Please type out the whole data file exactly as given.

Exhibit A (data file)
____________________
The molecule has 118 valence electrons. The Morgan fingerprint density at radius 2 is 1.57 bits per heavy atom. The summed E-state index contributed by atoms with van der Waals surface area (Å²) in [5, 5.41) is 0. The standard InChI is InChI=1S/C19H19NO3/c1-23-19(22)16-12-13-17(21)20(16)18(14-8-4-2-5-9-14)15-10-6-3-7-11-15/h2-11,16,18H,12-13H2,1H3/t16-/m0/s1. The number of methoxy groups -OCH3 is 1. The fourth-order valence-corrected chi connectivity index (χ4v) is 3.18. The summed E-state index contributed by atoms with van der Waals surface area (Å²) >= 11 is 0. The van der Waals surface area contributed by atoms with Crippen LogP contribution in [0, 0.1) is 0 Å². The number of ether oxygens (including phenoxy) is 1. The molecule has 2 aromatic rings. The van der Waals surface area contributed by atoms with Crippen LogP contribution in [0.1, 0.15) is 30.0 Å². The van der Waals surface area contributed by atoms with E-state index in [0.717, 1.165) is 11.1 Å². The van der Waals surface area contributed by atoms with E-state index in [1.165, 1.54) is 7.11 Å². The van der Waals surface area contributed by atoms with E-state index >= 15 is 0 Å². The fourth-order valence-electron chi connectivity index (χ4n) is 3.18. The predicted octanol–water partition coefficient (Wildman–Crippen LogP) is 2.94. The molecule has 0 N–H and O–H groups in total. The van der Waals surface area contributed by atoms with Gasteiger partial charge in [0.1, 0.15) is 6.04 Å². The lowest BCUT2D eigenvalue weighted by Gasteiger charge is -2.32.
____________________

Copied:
The molecule has 118 valence electrons. The Morgan fingerprint density at radius 2 is 1.57 bits per heavy atom. The summed E-state index contributed by atoms with van der Waals surface area (Å²) in [5, 5.41) is 0. The standard InChI is InChI=1S/C19H19NO3/c1-23-19(22)16-12-13-17(21)20(16)18(14-8-4-2-5-9-14)15-10-6-3-7-11-15/h2-11,16,18H,12-13H2,1H3/t16-/m0/s1. The number of methoxy groups -OCH3 is 1. The fourth-order valence-corrected chi connectivity index (χ4v) is 3.18. The summed E-state index contributed by atoms with van der Waals surface area (Å²) >= 11 is 0. The van der Waals surface area contributed by atoms with Crippen LogP contribution in [0, 0.1) is 0 Å². The number of ether oxygens (including phenoxy) is 1. The molecule has 2 aromatic rings. The van der Waals surface area contributed by atoms with Crippen LogP contribution in [0.1, 0.15) is 30.0 Å². The van der Waals surface area contributed by atoms with E-state index in [0.717, 1.165) is 11.1 Å². The van der Waals surface area contributed by atoms with E-state index in [1.165, 1.54) is 7.11 Å². The van der Waals surface area contributed by atoms with E-state index >= 15 is 0 Å². The fourth-order valence-electron chi connectivity index (χ4n) is 3.18. The predicted octanol–water partition coefficient (Wildman–Crippen LogP) is 2.94. The molecule has 0 N–H and O–H groups in total. The van der Waals surface area contributed by atoms with Gasteiger partial charge in [0.1, 0.15) is 6.04 Å². The lowest BCUT2D eigenvalue weighted by Gasteiger charge is -2.32.